[BOOKS] The Poverty of Benevolence

Fifty years of the Great Society have made things worse for blacks, not better.

20140702-fsA half-century ago, the Great Society promised to complete the civil rights revolution by pulling African-Americans into the middle class. Today, a substantial black middle class exists, but its primary function has been, ironically, to provide custodial care to a black underclass—one ever more deeply mired in the pathologies of subsidized poverty.  In Please Stop Helping Us: How Liberals Make It Harder for Blacks to Succeed”Jason Riley, an editorial writer for the Wall Street Journal who grew up in Buffalo, New York, explains how poverty programs have succeeded politically by failing socially. “Today,” writes Riley, “more than 70 percent of black children are born to unwed mothers. Only 16 percent of black households are married couples with children, the lowest of any racial group in the United States.” Riley attributes the breakdown of the black family to the perverse effects of government social programs, which have created what journalist William Tucker calls “state polygamy.” As depicted in an idyllic 2012 Obama campaign cartoon, “The Life of Julia,” a lifelong relationship with the state offers the sustenance usually provided by two parents in most middle-class families.

“Today, more than 70 percent of black children are born to unwed mothers. Only 16 percent of black households are married couples with children, the lowest of any racial group in the United States”

For City JournalFred Siegel writes: Riley’s own life experience gives him powerful perspective from which to address these issues. His parents divorced but both remained attentive to him and his two sisters. His sisters, however, were drawn into the sex-and-drug pleasures of inner-city “culture.” By the time he graduated from high school, his older sister was a single mother. By the time he graduated from college, his younger sister had died from a drug overdose. Riley’s nine-year-old niece teased him for “acting white.” “Why you talk white, Uncle Jason?” she wantedplease-stop-helping-book to know. She couldn’t understand why he was “trying to sound so smart.” His black public school teacher similarly mocked his standard English in front of the class. “The reality was,” Riley explains, “that if you were a bookish black kid who placed shared sensibilities above skin color, you probably had a lot of white friends.”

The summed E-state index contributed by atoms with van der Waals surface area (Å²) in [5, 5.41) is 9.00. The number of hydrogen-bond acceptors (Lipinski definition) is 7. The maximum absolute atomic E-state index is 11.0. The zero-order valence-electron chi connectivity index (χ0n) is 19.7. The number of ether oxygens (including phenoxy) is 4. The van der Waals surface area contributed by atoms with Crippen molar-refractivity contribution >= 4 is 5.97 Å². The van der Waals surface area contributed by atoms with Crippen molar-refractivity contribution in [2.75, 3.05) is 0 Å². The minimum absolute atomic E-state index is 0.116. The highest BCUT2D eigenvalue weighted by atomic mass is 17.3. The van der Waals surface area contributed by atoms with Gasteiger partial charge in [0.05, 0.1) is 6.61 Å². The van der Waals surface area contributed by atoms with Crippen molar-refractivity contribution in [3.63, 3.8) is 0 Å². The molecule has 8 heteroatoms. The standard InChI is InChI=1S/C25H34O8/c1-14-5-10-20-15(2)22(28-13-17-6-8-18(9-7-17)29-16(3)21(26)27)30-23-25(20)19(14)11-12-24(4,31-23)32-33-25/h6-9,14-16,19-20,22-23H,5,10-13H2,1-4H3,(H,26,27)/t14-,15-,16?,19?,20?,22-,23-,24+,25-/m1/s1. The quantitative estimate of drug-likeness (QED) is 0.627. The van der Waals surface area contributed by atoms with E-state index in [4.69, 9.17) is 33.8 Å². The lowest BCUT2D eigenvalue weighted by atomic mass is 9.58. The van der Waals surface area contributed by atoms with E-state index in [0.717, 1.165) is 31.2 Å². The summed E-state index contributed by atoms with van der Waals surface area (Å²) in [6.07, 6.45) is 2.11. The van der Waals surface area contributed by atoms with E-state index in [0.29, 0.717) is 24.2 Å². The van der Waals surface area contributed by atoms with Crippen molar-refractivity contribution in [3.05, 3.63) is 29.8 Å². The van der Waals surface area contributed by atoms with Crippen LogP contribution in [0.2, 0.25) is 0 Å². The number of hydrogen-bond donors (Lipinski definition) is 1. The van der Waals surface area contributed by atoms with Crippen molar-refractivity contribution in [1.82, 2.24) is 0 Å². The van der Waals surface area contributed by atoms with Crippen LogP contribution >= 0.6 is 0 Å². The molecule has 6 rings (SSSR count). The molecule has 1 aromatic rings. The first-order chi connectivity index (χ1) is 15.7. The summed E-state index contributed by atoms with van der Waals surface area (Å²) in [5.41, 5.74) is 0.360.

[Check out Jason Riley’s book Please Stop Helping Us: How Liberals Make It Harder for Blacks to Succeed” at Amazon.com]

The compulsory “benevolence” of the welfare state, borne of the supposed expertise of sociologists and social planners, undermined the opportunities opened up by the end of segregation. The great hopes placed in education as a path to the middle class were waylaid by the virulence of a ghetto culture nurtured by family breakdown. Adjusted for inflation, federal per-pupil school spending grew 375 percent from 1970 to 2005, but revolt-massesthe achievement gap between white and black students remained unchanged. Students at historically black colleges and universitiesexplained opinion columnist Bill Maxwell, “did not know what or whom to respect. For many, the rappers Bow Wow and 50 Cent were as important to black achievement as the late Ralph Bunche, the first black to win a Nobel Peace Prize, and Zora Neale Hurston, the great novelist.”